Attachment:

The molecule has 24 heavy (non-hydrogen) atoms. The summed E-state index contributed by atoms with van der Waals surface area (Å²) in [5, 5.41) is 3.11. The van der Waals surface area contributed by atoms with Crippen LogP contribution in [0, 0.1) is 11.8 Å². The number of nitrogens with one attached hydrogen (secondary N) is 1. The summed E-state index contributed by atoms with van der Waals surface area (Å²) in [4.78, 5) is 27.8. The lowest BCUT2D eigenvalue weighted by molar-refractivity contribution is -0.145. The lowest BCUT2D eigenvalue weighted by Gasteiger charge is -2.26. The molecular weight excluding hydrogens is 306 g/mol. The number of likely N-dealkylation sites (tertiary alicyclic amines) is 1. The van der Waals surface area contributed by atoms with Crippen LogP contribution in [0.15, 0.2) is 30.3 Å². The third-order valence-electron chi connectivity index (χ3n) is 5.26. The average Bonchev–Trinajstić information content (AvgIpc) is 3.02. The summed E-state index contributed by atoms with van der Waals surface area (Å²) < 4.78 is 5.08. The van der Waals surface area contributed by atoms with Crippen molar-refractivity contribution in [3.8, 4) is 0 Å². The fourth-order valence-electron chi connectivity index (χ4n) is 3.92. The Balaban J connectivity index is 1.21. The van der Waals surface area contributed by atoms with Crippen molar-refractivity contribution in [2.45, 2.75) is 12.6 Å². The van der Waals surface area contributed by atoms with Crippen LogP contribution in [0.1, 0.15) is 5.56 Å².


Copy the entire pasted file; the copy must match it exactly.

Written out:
The molecule has 24 heavy (non-hydrogen) atoms. The summed E-state index contributed by atoms with van der Waals surface area (Å²) in [5, 5.41) is 3.11. The van der Waals surface area contributed by atoms with Crippen LogP contribution in [0, 0.1) is 11.8 Å². The number of nitrogens with one attached hydrogen (secondary N) is 1. The summed E-state index contributed by atoms with van der Waals surface area (Å²) in [4.78, 5) is 27.8. The lowest BCUT2D eigenvalue weighted by molar-refractivity contribution is -0.145. The lowest BCUT2D eigenvalue weighted by Gasteiger charge is -2.26. The molecular weight excluding hydrogens is 306 g/mol. The number of likely N-dealkylation sites (tertiary alicyclic amines) is 1. The van der Waals surface area contributed by atoms with Crippen LogP contribution in [0.15, 0.2) is 30.3 Å². The third-order valence-electron chi connectivity index (χ3n) is 5.26. The average Bonchev–Trinajstić information content (AvgIpc) is 3.02. The summed E-state index contributed by atoms with van der Waals surface area (Å²) < 4.78 is 5.08. The van der Waals surface area contributed by atoms with Crippen molar-refractivity contribution in [3.8, 4) is 0 Å². The fourth-order valence-electron chi connectivity index (χ4n) is 3.92. The Balaban J connectivity index is 1.21. The van der Waals surface area contributed by atoms with Crippen molar-refractivity contribution in [2.45, 2.75) is 12.6 Å². The van der Waals surface area contributed by atoms with Crippen LogP contribution in [0.1, 0.15) is 5.56 Å².